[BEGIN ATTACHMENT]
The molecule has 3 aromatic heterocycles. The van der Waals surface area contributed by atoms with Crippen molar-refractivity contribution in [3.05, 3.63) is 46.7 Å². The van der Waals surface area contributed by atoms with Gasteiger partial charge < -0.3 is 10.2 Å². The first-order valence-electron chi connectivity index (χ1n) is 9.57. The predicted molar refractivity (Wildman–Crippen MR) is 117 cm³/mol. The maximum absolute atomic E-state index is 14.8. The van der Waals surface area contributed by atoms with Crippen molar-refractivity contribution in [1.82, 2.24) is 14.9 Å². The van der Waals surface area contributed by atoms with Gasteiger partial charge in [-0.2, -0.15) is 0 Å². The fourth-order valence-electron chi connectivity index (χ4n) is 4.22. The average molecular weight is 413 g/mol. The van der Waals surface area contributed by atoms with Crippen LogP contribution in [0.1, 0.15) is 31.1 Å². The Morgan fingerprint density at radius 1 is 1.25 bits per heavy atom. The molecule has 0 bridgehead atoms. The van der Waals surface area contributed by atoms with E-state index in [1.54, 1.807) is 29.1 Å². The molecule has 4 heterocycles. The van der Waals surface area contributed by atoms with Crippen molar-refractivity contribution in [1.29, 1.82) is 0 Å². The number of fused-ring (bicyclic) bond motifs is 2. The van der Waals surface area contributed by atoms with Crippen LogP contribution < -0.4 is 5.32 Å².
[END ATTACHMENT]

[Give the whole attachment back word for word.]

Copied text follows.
The molecule has 3 aromatic heterocycles. The van der Waals surface area contributed by atoms with Crippen molar-refractivity contribution in [3.05, 3.63) is 46.7 Å². The van der Waals surface area contributed by atoms with Gasteiger partial charge < -0.3 is 10.2 Å². The first-order valence-electron chi connectivity index (χ1n) is 9.57. The predicted molar refractivity (Wildman–Crippen MR) is 117 cm³/mol. The maximum absolute atomic E-state index is 14.8. The van der Waals surface area contributed by atoms with Crippen molar-refractivity contribution in [1.82, 2.24) is 14.9 Å². The van der Waals surface area contributed by atoms with Gasteiger partial charge in [-0.2, -0.15) is 0 Å². The fourth-order valence-electron chi connectivity index (χ4n) is 4.22. The average molecular weight is 413 g/mol. The van der Waals surface area contributed by atoms with Crippen LogP contribution in [0.1, 0.15) is 31.1 Å². The Morgan fingerprint density at radius 1 is 1.25 bits per heavy atom. The molecule has 0 bridgehead atoms. The van der Waals surface area contributed by atoms with E-state index in [1.54, 1.807) is 29.1 Å². The molecule has 4 heterocycles. The van der Waals surface area contributed by atoms with Crippen molar-refractivity contribution in [1.29, 1.82) is 0 Å². The number of fused-ring (bicyclic) bond motifs is 2. The van der Waals surface area contributed by atoms with Crippen LogP contribution < -0.4 is 5.32 Å².